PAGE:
Disclaimer: This is not meant to be a political statement. Usually, I spent 9/11 listening/watching the ceremonies at ground zero (since 2003). This year, I’m back in Canada and looking at that day from a slightly different perspective. All week, CBC radio has been focussing on the theme: 10 years on.
September 11 remembories submitted to the local CBC radio. Weekend Mornings requested that folks send/phone in their memories and experiences so that the Sunday, September 11, 2011 show reflects the solemn and special nature of the day. I’ve added some appropriate pictures from various trips to NYC between the late 1980s through to the mid-1990s. I also want to draw folks attention to the forgotten, invisible children who attended school in the shadow of the towers on that fateful day in September; their traumatization was glossed over, ignored, and some of these kids, now adults, are still dealing with PTSD from the horrific scenes they witnessed that day. As one woman said: I was 12 on September 11. September 10 was the last day I had a childhood.
So you’re asking for 9/11 (September 11th) remembories. I found a catch in my throat when I thought about phoning my observations in, so I’ve set them out in an email. That way I (as the “speaker”) and you (as the “listener”) can grab a breath or two. At the best of times, I talk quickly (something my former students can attest to), and when I’m nervous or upset, well – no one gets a chance to come up for air.
On Tuesday, September 11, 2001, I’d been working at UNB since the summer. I was meeting my husband at the Student Union building for lunch. It was a beautiful early fall day with bright blue sky and a snap in the air. While he grabbed coffees and a table, I stood in line for sub sandwiches. A knot of female students behind me talked about airplanes, and towers, and disastrous results. I assumed they were discussing some made-for-tv movie or the latest flick out of Hollywood. But, I kept hearing snippets of conversation swirling around me, and I began to wonder. Unable to eat my lunch as this sickening sense that something was really wrong grew; that something terrible had happened, I left hubby at the table to go to the area of the student lounge where a large tv screen was perpetually tuned to CNN or MuchMusic.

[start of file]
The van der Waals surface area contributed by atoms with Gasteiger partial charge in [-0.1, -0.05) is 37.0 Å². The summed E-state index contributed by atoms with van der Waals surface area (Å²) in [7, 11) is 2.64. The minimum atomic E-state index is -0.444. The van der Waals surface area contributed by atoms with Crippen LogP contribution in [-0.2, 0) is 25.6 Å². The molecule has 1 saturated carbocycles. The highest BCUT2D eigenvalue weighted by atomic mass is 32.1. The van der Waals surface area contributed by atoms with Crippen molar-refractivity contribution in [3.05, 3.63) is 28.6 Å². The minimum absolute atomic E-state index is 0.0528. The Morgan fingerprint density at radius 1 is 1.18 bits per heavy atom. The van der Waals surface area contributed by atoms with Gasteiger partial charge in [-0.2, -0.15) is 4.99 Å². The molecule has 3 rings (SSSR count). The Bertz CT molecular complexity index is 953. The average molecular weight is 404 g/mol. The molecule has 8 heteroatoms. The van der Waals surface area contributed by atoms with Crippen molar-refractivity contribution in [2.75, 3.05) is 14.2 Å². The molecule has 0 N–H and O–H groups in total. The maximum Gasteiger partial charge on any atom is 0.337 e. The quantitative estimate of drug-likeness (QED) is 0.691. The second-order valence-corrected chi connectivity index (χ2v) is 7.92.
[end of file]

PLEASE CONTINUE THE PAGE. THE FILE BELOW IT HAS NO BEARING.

I gasped as I saw a long shot of the NYC skyline – there were no twin towers dominating the skyscraping horizon. The twin towers we had visited and taken photographs of the city (and ourselves on the roof) from. And, as if to confirm my worst suspicions, the words below the images spelled it all out. As I literally staggered back to the table, I tried to figure out how to break the news; my husband grew up on Long Island, and had family in New Jersey with connections to NYC. I booked the rest of the afternoon off, and we walked home, hand in hand, trying to make sense of the whole thing. Hours glued to the CBC still left us empty as if part of ourselves had gone down with the towers and wondering what was next.
As we later found out, my brother-in-law was in the city on charity business, and saw the first plane hit on his way to the meeting. He told folks there that something was up and being in the shadow of the towers, the office should consider evacuating. He then walked across town to where my nephew worked, and the two of them tried to figure out how to get home to New Jersey with all transportation to and from Manhattan shut down. Luckily, they met a limo driver headed in the same general direction and rode the rest of the way in relative physical, though not emotional, comfort. My other nephew, luckily too, had accepted a promotion and a transfer to Southern California six months earlier, or he would have been in his office in the deutsche bank building; a structure that remained standing but suffered irreparable damage when the towers fell. We were among the first to sign the book of condolences on display at city hall in Fredericton.